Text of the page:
Product Development Checklist
In my spare time I like to work on product ideas. It's fun, an excellent learning opportunity and may generate passive income.
The last point didn't work for me yet. One reason is that I often start working on something, build it almost to the finish line, and then lose motivation. But I think it's way more fun to work on something long-term, on something that people actually get a benefit from. And the learning effect is a lot higher.
I think a checklist will help me achieve that. It reminds me where I am in the process, what's still to do and gives an overview.
Keep in mind that this is a checklist for building a small product on the side and it's usually idea first. It's not for building a huge corporation.
0) Validate the idea
There are 2 kinds of products, ones that solve problems customers know they have (and therefore search a solution for) and the ones that customers don't know they have.
The latter category is about behavior change. Customers think everything is alright, but there is a way that's a lot better / more efficient / has other enormous benefits. Customers won't actively search for those, since they don't even know it exists.
They are more difficult to sell, since they require behavior change by customers.
The actual point I'm trying to make here is that since they require behavior change and customers don't search for them and think the status quo is ok, it's difficult to validate these ideas.
To actually validate an idea I found a few options:
- See people talking about the problem/solution (blogposts, Reddit, social media groups, ...)
- Also check size of social media groups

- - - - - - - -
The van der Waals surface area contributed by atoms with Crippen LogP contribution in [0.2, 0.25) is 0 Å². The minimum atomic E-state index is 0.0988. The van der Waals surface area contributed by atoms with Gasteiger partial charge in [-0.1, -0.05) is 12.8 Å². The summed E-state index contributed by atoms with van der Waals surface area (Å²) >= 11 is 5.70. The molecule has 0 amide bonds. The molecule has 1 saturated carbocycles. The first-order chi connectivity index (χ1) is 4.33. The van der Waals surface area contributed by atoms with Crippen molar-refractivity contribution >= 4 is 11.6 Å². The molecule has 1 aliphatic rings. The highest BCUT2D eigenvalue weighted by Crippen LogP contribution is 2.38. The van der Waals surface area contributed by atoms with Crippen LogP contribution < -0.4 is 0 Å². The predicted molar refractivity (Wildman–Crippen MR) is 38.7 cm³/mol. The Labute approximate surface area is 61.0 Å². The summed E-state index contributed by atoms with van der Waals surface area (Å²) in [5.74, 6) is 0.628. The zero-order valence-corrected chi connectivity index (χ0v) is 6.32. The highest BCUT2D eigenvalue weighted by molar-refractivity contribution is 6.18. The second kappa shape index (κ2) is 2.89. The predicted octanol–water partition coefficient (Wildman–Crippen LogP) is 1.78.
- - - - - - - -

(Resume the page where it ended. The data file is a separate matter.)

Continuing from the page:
- Check searches with Google Keyword Planner
- Google News
- Google Trends
1) Define the product
- Define the problem it solves
- Identify the core value
- Identify the adjacent values
- Think about time to value and how to lower that as much as possible
- Think about how often customers will have the problem solved by the product
- The more often a problem arises, the higher the value for the customer and the faster they'll try out the product
- Define what it should do and create a rough outline of features necessary
- Define and describe the target use case, where the product fits into the customer's workflow
- Problem definition
- List of values and benefits to the customer
- Rough product definition
All of that is just text. Nothing more yet.
2) Competitor analysis
- Find similar products
- Check what the differentiating factor is (UVP)
- If there is none, or it's not good enough, brainstorm
- It can be the price, e.g. if there are only enterprise products on the market, there's room to target smaller companies
- Update benefits and product definition according to the new UVP
- Updated artefacts of step 1
3) Define customers
For side-projects there's not much room to do active selling. Therefore it's necessary that the target customer can easily purchase the product, without long decision processes.